Divorce mistakes are more likely if your client opts for litigation rather than a collaborative divorce. Going to court encourages fighting, the stress of litigation makes it more likely your clients will be emotional, and lawyers control the divorce because court rules and procedures are complex. Common divorce mistakes include forgetting about taxes, allowing shadow advisors to influence your client, letting client’s emotions control decisions, not considering the liquidity of assets, not securing support payments with insurance, trying to hide assets, quitting work to get more support, not preparing for settlement or mediation, allowing your client to date during the divorce, letting your client use children as bargaining chips, letting a client get emotionally attached to assets, and neglecting post-divorce financial planning.
Tax Consequences. There are often hidden taxes associated with assets, such as a capital gain on appreciated stocks or penalties and taxes on early withdrawal of pension funds. Make certain your client understands these costs before accepting the asset in a settlement.
Shadow Advisors. Almost every client has family or friends who give him or her advice about the divorce. However, shadow advisors don’t know the law or the facts, so it’s important to insulate your client from their advisors during the divorce.
Client Emotions. Feelings run high during a divorce, especially if adultery or abuse is involved. However, divorce it not the time or place to get even. The goal of a collaborative divorce is to maximizes benefits for both spouses and develop a parenting plan that’s best for the children. Send your client to a counselor if they get emotional.
Asset Liquidity. Not all assets can be sold quickly; a second home or raw land can take months to sell. Moreover, pension plans trigger penalties and taxes if withdrawn early. Make certain your client receives assets that are easy to convert to cash.
Securing Support Payments. Alimony, child support, and other divorce payments must be secured by adequate insurance to make certain your client is protected if the ex-spouse becomes disabled or dies. Otherwise, he or she may have no income.
Hiding Assets. It’s important to establish good rapport with your client to ensure he or she discloses all assets. Trying to hide assets by transferring them to a friend or avoiding telling a spouse your client intends to relocate as soon as the divorce is final can have serious financial and legal consequences.
Lowering Income for More Support. Child support and alimony are determined mainly by client incomes. Some people think they can get more support if they quit working to lower their income. However, if a spouse is not working, seeking employment, or furthering his or her education, he or she risks receiving no spousal support in Texas.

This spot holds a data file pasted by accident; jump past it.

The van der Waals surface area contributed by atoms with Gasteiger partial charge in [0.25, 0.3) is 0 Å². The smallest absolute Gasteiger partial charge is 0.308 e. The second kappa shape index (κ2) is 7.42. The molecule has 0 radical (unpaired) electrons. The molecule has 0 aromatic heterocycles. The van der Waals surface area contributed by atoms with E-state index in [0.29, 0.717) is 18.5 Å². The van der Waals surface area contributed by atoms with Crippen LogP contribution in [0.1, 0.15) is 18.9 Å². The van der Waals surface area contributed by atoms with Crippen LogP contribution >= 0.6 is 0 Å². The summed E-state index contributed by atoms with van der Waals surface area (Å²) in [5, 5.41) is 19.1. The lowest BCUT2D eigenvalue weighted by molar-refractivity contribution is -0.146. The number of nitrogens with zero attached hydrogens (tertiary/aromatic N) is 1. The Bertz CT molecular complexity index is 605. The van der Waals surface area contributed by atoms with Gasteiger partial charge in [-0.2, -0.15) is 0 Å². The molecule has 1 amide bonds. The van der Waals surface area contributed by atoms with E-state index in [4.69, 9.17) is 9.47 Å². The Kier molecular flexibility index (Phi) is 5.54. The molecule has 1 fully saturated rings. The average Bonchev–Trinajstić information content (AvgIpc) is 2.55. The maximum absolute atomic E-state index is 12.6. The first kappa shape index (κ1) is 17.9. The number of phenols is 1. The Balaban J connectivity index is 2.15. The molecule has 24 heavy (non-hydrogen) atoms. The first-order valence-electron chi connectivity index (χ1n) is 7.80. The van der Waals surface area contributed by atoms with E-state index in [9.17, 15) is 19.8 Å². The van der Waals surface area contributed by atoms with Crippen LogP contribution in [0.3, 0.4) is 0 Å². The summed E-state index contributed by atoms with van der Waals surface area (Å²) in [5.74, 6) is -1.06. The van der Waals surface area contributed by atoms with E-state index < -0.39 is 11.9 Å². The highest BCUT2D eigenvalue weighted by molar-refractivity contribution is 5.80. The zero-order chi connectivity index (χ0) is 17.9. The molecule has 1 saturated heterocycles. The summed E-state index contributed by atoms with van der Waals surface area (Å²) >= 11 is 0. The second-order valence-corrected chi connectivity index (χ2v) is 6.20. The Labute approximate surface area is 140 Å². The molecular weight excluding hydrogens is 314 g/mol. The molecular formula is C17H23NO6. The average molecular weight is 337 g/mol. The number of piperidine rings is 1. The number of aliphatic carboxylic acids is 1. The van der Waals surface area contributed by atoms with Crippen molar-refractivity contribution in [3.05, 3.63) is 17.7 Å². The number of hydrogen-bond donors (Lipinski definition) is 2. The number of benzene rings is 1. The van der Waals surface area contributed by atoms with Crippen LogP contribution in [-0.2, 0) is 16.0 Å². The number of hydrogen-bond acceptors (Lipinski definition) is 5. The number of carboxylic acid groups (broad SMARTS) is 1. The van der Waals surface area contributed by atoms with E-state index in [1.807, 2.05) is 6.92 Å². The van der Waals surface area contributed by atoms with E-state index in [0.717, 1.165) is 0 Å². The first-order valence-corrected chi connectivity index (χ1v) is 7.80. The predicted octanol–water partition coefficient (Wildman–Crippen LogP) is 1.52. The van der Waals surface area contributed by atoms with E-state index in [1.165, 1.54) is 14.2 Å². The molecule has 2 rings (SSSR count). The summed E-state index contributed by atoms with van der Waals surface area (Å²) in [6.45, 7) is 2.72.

Not Preparing for Settlement Negotiations. Just because your client opted for a collaborative divorce and you aren’t going to court, doesn’t mean you don’t need to prepare for settlement negotiations or mediation. You need a complete inventory and appraisement, including all liabilities, and a clear idea of what sort of parenting plan will work for your client and the children.
Dating During the Divorce. Clients often want to date before the settlement is final. However, few things make an estranged spouse so angry as seeing the parent of his or her children dating during the divorce. Advise your client not to date until the divorce is final because the spouse and children will resent it.
Using Children as Bargaining Chips. Divorce is hard enough for children without putting them in the middle of a divorce. Don’t allow your client to use the children as communications channels, threaten a custody fight to get a better financial settlement, or fight in front of the children.
Getting Attached to Assets. Never allow your client to become attached to the family home, a pension, or that painting he or she bought in Europe. Getting attached to an asset can create financial disaster. Make certain your client understands that assets are fungible and don’t let them get into a bad financial situation because they fell in love with their family home.
Post-Divorce Financial Planning. It’s essential to develop a post-divorce budget for your client so he or she knows whether to sell the family home. In addition, don’t forget to have your client change his or her will so the right people will inherit.
The most common mistakes attorneys and clients make during a divorce include not considering the tax consequences of the settlement, allowing family and friends to interfere with your client’s decisions, allowing emotions to dictate your client’s decisions, forgetting that your client may need cash after the divorce, not securing divorce payments with insurance, trying to hide facts or assets from the other side, quitting a job to get more child support or alimony, failing to prepare for settlement negotiations or mediation, dating during a divorce, putting the children in the middle of the divorce, getting emotionally attached to an assets, and neglecting post-divorce financial planning.